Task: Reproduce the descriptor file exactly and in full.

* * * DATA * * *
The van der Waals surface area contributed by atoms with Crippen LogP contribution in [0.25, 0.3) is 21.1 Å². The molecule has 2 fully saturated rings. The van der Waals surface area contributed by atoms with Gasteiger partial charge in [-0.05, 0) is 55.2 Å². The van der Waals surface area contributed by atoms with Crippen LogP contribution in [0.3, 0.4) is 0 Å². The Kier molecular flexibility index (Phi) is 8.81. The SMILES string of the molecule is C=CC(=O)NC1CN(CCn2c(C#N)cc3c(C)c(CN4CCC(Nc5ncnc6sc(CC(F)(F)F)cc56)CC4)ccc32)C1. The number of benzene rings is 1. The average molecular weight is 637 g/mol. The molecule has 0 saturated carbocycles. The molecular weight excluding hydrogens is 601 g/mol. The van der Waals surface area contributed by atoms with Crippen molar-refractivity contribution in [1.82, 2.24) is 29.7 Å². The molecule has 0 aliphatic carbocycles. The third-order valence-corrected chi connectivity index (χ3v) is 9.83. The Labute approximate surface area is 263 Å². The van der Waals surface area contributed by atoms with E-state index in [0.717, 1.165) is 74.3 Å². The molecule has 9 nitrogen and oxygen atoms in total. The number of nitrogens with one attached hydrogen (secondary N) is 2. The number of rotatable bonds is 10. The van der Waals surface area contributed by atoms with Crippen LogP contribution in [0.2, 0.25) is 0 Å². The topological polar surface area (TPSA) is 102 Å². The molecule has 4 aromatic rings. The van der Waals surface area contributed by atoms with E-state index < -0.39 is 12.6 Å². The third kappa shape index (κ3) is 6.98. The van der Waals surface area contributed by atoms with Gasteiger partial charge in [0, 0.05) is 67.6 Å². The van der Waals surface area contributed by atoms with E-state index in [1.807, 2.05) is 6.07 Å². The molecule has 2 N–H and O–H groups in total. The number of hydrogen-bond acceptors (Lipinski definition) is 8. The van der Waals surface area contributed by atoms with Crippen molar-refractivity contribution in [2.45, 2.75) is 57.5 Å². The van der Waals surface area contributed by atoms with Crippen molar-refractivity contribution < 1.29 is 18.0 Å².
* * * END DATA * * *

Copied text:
The van der Waals surface area contributed by atoms with Crippen LogP contribution in [0.25, 0.3) is 21.1 Å². The molecule has 2 fully saturated rings. The van der Waals surface area contributed by atoms with Gasteiger partial charge in [-0.05, 0) is 55.2 Å². The van der Waals surface area contributed by atoms with Crippen LogP contribution in [0.3, 0.4) is 0 Å². The Kier molecular flexibility index (Phi) is 8.81. The SMILES string of the molecule is C=CC(=O)NC1CN(CCn2c(C#N)cc3c(C)c(CN4CCC(Nc5ncnc6sc(CC(F)(F)F)cc56)CC4)ccc32)C1. The number of benzene rings is 1. The average molecular weight is 637 g/mol. The molecule has 0 saturated carbocycles. The molecular weight excluding hydrogens is 601 g/mol. The van der Waals surface area contributed by atoms with Crippen molar-refractivity contribution in [1.82, 2.24) is 29.7 Å². The molecule has 0 aliphatic carbocycles. The third-order valence-corrected chi connectivity index (χ3v) is 9.83. The Labute approximate surface area is 263 Å². The van der Waals surface area contributed by atoms with E-state index in [0.717, 1.165) is 74.3 Å². The molecule has 9 nitrogen and oxygen atoms in total. The number of nitrogens with one attached hydrogen (secondary N) is 2. The number of rotatable bonds is 10. The van der Waals surface area contributed by atoms with Crippen LogP contribution in [0.2, 0.25) is 0 Å². The topological polar surface area (TPSA) is 102 Å². The molecule has 4 aromatic rings. The van der Waals surface area contributed by atoms with E-state index < -0.39 is 12.6 Å². The third kappa shape index (κ3) is 6.98. The van der Waals surface area contributed by atoms with Gasteiger partial charge in [0, 0.05) is 67.6 Å². The van der Waals surface area contributed by atoms with E-state index in [1.807, 2.05) is 6.07 Å². The molecule has 2 N–H and O–H groups in total. The number of hydrogen-bond acceptors (Lipinski definition) is 8. The van der Waals surface area contributed by atoms with Crippen molar-refractivity contribution in [2.45, 2.75) is 57.5 Å². The van der Waals surface area contributed by atoms with Crippen molar-refractivity contribution < 1.29 is 18.0 Å².